Why is studying poop important for elephant conservation?

File: Young elephants in Chitwan National Park

Have you ever given a thought to what your poop could reveal about yourself? It might uncover things beyond your imagination. It is not just true for humans but also for the largest land-dwelling animals.

Did you look at your poop today? Was it nut-like (hard and difficult)? Was it sausage-shaped (big and lumpy)? Did it have cracks in the middle, or was it swish and easy? For the lucky ones who get it nice and smooth, pooping is one of the best and the most satisfying feelings. For the others, it is not as easy. The other thing when we notice about poop is its colour and texture. It depends on a handful of things: diet and the amount of bile in it. Bile is a yellow-green fluid that helps digest fats. A healthy body waste should reflect a mixture of all the colours of the food you eat, and bile. Close to any shade of brown, yellow, or even green is considered okay.

Nearly every ancient human culture has been known to have practised coprology (also known as scatology). It is the study of faecal materials. Some cultures even used to believe that the shape, size and texture of one’s poop could be used to predict one’s future. The term “gut feeling” has definitely got something to tell us. Our gut, which is also called our second brain, has significant literature related to our psychology. Nick Haslam, a psychology professor at the University of Melbourne, argues that psychologists should stop averting their eyes from the bathroom. Researchers have come up with a remarkable assortment of phenomena related to excretion, including several psychopathologies, personality traits, sexual aberrations, emotions, prejudices and linguistic practices.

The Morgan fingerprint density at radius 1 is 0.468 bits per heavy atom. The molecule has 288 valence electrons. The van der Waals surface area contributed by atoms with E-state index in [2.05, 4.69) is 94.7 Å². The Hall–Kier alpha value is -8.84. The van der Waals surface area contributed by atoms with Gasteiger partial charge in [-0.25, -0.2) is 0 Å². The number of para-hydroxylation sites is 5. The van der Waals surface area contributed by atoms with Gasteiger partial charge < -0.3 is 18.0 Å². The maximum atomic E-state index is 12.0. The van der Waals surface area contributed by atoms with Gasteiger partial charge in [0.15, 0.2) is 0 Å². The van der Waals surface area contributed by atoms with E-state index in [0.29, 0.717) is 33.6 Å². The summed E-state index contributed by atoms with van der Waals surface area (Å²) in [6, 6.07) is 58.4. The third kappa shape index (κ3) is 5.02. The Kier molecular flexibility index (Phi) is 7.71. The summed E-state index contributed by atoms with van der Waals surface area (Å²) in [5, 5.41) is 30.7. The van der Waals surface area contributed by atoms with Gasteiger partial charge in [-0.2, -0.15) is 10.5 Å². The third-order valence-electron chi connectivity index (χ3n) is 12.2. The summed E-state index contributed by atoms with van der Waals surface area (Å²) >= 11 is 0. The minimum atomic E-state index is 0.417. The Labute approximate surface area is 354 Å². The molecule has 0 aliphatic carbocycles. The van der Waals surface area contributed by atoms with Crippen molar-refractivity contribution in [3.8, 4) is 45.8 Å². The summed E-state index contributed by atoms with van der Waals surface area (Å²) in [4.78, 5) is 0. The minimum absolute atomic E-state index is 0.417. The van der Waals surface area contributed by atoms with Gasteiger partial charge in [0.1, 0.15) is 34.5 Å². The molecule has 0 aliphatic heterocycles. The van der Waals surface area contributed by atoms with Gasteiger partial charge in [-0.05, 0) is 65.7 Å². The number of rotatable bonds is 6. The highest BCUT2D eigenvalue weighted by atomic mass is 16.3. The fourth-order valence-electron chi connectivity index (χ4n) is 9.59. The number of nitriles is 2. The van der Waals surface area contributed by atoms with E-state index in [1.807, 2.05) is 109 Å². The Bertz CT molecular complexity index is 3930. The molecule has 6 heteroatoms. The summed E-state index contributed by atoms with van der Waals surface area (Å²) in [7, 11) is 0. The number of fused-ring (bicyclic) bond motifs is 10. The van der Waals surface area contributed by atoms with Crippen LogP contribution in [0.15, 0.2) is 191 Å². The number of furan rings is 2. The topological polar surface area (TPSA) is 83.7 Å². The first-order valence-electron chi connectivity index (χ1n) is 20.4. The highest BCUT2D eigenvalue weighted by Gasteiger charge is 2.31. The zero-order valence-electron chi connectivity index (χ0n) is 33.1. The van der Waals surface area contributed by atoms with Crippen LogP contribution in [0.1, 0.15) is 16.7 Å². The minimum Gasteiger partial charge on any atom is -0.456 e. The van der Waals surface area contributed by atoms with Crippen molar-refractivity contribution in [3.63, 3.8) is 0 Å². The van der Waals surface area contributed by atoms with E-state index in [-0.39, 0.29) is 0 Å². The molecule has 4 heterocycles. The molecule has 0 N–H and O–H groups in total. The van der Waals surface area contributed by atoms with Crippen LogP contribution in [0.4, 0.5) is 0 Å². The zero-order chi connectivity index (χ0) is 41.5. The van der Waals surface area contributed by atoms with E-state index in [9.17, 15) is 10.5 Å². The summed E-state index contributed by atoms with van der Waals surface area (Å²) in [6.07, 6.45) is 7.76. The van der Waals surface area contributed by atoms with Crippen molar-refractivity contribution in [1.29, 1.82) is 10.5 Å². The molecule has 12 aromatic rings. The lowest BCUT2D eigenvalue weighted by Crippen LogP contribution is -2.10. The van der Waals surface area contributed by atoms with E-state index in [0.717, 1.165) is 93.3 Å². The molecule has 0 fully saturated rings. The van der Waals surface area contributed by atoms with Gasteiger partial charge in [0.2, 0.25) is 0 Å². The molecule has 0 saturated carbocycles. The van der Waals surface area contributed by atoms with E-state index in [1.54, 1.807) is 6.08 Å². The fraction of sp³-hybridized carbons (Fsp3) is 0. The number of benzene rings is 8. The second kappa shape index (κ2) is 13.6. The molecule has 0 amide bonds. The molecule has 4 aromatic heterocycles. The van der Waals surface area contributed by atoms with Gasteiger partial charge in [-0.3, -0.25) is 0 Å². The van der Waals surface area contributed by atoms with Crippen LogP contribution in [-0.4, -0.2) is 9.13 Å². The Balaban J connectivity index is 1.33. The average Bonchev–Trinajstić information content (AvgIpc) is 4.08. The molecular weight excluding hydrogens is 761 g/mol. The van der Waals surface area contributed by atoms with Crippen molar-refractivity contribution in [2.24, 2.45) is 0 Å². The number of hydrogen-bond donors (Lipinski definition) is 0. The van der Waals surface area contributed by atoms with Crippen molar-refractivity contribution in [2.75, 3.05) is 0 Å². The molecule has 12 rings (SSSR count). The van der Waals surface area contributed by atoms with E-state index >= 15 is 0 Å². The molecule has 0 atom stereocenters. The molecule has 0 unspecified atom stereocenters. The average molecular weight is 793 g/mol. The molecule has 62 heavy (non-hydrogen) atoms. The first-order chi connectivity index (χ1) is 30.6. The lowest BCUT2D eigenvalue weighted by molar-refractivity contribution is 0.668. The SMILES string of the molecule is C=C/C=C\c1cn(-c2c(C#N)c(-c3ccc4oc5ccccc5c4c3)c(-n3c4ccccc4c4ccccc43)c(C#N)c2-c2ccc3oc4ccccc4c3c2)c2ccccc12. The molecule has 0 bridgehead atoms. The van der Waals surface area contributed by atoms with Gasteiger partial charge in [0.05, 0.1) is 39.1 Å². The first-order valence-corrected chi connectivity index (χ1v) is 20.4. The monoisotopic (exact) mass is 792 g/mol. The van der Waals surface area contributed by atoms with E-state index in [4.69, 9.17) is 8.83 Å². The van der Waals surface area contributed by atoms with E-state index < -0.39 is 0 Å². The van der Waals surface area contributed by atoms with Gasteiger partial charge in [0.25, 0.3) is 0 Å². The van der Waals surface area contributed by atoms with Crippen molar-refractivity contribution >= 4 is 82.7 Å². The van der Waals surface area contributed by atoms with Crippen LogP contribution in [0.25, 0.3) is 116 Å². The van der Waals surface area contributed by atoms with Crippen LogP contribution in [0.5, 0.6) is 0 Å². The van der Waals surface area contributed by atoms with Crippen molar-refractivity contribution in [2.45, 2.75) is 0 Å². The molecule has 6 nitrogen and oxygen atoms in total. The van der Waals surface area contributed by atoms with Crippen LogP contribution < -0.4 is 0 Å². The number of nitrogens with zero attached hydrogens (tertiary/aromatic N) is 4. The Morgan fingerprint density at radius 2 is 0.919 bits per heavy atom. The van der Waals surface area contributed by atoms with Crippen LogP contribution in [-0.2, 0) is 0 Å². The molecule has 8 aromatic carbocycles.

Biologists have borrowed this ancient technique of coprology to assess the potential medium for inter-sexual chemical signalling and the level of stress. Such studies also aid humans in understanding why elephants behave the way they do.

Poop plays a vital role in chemical signalling for elephants. In other words, elephants communicate with each other using poop. Male elephants are signalled about the sexual receptivity of a female elephant by the scent of her poop. A study found that the males demonstrated a preference for the females’ poop in their pre-ovulatory period (the period where the female is fertile), in contrast to the poop of those in their post-ovulatory or non-ovulatory stage (when the females are not-fertile). This was true for repeated experiments for most of the elephants. It means that an elephant’s poop can play an essential role in their mating behaviour, hence their survival.